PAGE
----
Growth rate: Ghana is 5th in Sub Saharan Africa - World Bank report
Ghana’s growth rate projection of 6.1 percent for 2017 places it at the 5th position and at par with Burkina Faso in Sub Saharan Africa (SSA), a World Bank report has revealed.
According to the latest Global Economic Prospects Report by the Breton Woods institution, Ethiopia is expected to grow very highly in Sub Saharan Africa with an impressive Gross Domestic Product (GDP) of 8.3 per cent this year followed by Tanzania with a growth rate of 7.2 per cent.
Ivory Coast and Senegal placed 3rd and 4th with an expected GDP of 6.8 and 6.7 percent respectively. Africa’s biggest economy, Nigeria is however expected to grow at 1.2 percent, migrating from recession.
According to the report, Ghana is also expected to grow at a high 7.8 percent in 2018 and 6.2 percent in 2019.
“Growth is expected to strengthen in Ghana as increased oil and gas production boosts exports and domestic electricity production”, the report explained.
Many research outfits including BMI, research arm of Fitch Ratings have projected growth rates of between 6.2 and 6.5 percent for Ghana this year.
The World Bank report noted growth in Sub-Saharan Africa is forecast to pick up to 2.6 percent in 2017 and to 3.2 percent in 2018, predicated on moderately rising commodity prices and reforms to tackle macroeconomic imbalances.
However, per capita output is projected to shrink by 0.1 percent in 2017 and to increase to a modest 0.7 percent growth pace over 2018-19. At those rates, growth will be insufficient to achieve poverty reduction goals in the region, particularly if constraints to more vigorous growth persist.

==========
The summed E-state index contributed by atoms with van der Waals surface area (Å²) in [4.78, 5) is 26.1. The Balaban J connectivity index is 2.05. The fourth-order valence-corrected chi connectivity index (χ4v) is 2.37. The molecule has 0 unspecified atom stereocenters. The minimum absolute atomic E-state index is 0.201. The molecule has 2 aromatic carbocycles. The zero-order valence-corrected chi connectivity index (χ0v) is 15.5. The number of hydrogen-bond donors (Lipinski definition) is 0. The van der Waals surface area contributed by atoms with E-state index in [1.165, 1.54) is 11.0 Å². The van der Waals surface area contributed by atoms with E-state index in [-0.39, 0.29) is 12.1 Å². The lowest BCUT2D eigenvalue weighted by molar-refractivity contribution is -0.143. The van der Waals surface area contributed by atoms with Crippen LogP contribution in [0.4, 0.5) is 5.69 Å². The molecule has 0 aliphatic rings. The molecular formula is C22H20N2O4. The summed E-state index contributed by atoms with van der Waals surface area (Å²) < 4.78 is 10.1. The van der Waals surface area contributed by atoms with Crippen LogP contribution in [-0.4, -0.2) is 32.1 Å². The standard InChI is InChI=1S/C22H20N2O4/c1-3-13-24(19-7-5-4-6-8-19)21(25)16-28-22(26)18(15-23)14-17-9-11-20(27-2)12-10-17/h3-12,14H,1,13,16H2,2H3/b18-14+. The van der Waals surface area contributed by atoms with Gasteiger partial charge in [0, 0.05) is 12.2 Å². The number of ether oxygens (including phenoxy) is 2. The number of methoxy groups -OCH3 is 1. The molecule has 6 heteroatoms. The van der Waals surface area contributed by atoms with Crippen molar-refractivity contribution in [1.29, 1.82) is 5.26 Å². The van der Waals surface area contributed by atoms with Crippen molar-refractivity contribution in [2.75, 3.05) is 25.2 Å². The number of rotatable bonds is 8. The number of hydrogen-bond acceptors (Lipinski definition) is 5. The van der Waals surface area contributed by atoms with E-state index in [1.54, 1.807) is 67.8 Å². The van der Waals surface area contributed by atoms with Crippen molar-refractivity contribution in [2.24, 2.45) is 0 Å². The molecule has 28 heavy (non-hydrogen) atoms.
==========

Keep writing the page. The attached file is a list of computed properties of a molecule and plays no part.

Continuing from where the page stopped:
The regional outlook is subject to significant external risks, the report stated.
“A sharp increase in global interest rates could discourage sovereign bond issuance, which has become a key financing strategy for governments in recent years, as they have increasingly looked to global markets for the funds to finance domestic investment”.
If sustained it added, “Increases in global interest rates could further reduce the ability of governments in the region to access foreign bond markets.
In addition, weaker-than-expected growth in advanced economies or in large emerging markets could reduce demand for exports, depress commodity prices, and curtail foreign direct investment in mining and infrastructure in the region.”
Meanwhile, the world economy will pick up speed this year and next year, helped by steadier commodity prices and a pickup in global trade. The anti-poverty agency predicts 2.7 percent growth this year and 2.9 percent in 2018, improving on 2016's 2.4 percent expansion.
The bank sees the US economy growing 2.1 percent this year, up from 1.6 percent in 2016, and the 19-country eurozone expanding 1.7 percent, down a notch from 1.8 percent. Japan is expected to grow 1.5 percent, fastest pace since 2013 and up from 1 percent last year.
China's deceleration will continue - from 6.7 percent growth last year to 6.5 percent in 2017 to 6.3 percent in 2018 - as the country moves away from unsustainable growth fueled by often-wasteful investment and toward slower, steadier growth based on consumer spending.
The bank's outlook for global growth was unchanged from a forecast it published January - a surprising bit of good new. World trade is expected to grow 4 percent in 2017, the fastest in three years.